While technically still in 2015, New Year’s Eve last year was a warm First Night in St. Petersburg Florida, where I saw a few vocal concerts by local singers and a chorus in some old churches. Then I got stuck in traffic going back to Clearwater and watched the midnight beach fireworks from the rental car as I made my way back to the motel, so since the evening ended in 2016 it counts for this year.

All told I heard the BSO 26 times in the 2016 calendar year at Symphony Hall, all but 4 of them in conjunction with the café, that’s a record that may never be broken. The highlight of the BSO repertoire in Spring 2016 was probably Barbara Hannigan singing Hans Abrahamsen’s “Let me tell you”, which I still need to get on CD, although it’s not with the BSO.  Heard Nelsons conduct Shosty 8 twice, I did get that CD, which is now a Grammy nominee.  Also heard Perahia for the first time in a while, doing Beethoven 4.

There were 3 visits to Tanglewood this summer, the first was on the way back from a July weekend in Saratoga, where Chloe and Beth made their first ever visit. We camped out on the lawn and I went inside at show time to hear Yuja Wang play Ravel and Gershwin Rhapsody in Blue.  I was back the following weekend for the day to hear Ohlsson do Tchaikovsky, and then in August for a three day stretch, to witness my first solo recital of Nelson Freire at Ozawa Hall, followed the next night by solo Marc Andre Hamelin, who was filling in at the last minute for Daniil Trifonov.  Stuck around Friday night to hear Bronfman play Liszt 2nd concerto in the shed before heading for home.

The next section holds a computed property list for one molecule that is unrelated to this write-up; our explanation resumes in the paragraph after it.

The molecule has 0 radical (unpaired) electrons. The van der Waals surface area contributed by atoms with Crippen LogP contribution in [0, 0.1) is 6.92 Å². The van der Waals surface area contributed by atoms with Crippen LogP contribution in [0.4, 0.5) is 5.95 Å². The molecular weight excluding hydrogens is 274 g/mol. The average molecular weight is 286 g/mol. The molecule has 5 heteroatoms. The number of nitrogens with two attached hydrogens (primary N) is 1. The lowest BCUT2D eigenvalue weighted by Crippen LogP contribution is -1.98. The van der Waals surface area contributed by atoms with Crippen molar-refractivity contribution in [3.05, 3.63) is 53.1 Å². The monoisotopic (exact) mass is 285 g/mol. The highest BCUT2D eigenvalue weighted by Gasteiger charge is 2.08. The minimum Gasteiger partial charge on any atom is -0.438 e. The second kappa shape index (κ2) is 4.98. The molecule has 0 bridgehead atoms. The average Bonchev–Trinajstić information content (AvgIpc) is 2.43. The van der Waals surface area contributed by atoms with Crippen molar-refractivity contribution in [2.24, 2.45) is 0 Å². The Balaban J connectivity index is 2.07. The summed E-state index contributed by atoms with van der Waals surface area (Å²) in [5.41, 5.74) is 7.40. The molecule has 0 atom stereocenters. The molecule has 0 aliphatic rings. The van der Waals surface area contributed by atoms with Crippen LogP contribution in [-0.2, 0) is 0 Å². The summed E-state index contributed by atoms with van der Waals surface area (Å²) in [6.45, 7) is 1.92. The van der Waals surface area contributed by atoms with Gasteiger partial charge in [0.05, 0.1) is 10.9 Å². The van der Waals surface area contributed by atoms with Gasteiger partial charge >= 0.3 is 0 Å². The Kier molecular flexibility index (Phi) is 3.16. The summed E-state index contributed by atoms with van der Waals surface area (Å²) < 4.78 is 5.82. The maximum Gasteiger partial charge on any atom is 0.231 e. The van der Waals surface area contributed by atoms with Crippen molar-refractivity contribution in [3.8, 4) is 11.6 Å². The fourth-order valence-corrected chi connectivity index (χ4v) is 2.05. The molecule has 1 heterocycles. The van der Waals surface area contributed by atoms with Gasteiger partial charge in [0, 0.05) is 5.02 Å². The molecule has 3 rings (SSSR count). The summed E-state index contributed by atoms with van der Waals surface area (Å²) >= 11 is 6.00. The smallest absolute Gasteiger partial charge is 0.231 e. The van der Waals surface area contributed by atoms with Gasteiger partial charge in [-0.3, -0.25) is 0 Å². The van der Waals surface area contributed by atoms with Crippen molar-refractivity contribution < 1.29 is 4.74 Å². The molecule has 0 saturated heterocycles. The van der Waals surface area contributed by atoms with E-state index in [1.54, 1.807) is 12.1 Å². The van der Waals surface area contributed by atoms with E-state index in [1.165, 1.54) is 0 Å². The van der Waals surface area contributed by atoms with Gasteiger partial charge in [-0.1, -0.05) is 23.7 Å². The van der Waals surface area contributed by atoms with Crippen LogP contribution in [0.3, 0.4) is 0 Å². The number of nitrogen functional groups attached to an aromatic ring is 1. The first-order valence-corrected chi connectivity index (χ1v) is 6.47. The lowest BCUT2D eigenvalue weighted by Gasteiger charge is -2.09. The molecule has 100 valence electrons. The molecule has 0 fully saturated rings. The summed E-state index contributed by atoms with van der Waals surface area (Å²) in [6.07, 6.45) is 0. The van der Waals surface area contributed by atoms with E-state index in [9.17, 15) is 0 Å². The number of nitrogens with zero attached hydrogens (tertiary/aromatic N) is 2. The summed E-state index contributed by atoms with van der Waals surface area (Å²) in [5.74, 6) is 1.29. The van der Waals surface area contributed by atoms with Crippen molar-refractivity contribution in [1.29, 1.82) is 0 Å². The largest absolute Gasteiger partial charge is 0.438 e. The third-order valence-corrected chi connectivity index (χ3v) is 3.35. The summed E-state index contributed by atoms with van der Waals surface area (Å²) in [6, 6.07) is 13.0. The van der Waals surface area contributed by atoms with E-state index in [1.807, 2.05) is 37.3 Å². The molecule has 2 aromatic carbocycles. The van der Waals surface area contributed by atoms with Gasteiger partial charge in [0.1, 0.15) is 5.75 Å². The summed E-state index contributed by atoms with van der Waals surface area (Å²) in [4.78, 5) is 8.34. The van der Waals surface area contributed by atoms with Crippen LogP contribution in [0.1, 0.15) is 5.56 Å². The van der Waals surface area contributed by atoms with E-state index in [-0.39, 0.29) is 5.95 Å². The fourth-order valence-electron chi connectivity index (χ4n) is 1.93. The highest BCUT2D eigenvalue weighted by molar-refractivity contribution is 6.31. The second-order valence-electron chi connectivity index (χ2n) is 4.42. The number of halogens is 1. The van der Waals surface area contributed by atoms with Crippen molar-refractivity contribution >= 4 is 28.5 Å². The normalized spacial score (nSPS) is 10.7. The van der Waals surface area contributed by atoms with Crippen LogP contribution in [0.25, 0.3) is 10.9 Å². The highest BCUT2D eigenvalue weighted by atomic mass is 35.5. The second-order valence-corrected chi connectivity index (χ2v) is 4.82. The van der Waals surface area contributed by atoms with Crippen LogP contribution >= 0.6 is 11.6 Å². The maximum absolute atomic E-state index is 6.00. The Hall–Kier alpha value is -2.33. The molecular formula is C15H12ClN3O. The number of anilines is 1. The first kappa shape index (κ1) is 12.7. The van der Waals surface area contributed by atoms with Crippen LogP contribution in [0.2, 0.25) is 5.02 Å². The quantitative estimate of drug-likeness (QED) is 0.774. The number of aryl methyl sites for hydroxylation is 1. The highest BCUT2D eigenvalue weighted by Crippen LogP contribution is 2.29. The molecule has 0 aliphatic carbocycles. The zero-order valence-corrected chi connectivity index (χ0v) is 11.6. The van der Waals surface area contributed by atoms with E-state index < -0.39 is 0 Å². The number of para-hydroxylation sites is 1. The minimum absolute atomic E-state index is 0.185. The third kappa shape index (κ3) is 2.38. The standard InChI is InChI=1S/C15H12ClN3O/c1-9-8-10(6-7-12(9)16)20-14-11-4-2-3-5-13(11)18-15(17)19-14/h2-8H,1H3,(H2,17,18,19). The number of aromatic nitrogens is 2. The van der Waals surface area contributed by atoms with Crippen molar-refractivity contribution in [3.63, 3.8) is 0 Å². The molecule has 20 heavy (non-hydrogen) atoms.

The fall BSO season started off with Renee Fleming and Susan Graham doing a spectacular and very long concert performance of Der Rosenkavalier, followed a few weeks later by Dutoit conducting Bluebeard’s Castle.   Heard Helen Grimaud play both Brahms concerti in separate weekends, it had been quite a while since her previous BSO appearance.  And making his debut at age 92 was Menahem Pressler playing Mozart 27, probably the event of the fall season just because of his place in the pantheon.

Non-BSO symphony concerts consisted of a visit to New Philharmonia to see Tina Packer and other members of Shakespeare & Co reading scenes from Hamlet in between Shostakovich film score. In our trip to Rutgers last month we saw the university orchestra do a semi-staged version of L’enfant et les Sortileges, with some other French music in the first half of the program.

In opera, while I snubbed BLO yet again, I did manage to see a few staged operas this year during the summer. Odyssey Opera did Gluck’s “Ezio”, which shows how desperate I was to see an opera but it was fine.  Boston Midsummer Opera did two one-acts by Donizetti and Mascagni at the Arsenal center, which was a little hard to find but if they decide to stay there now I know where it is.  Mascagni’s “L’amico Fritz” was the better of the two.  Our July weekend in western Mass and upstate New York was mostly in support of Justin’s concert at Jazz in July, but it also included my first visit to Saratoga Opera to hear Il Postino, which was the highlight of the year.  On the musical front, the family joined me during a quick Cape trip to our first performance at College Light Opera Company in Falmouth, to see Gershwin’s “Of Thee I Sing”, it’s a venue I would like to return to next year.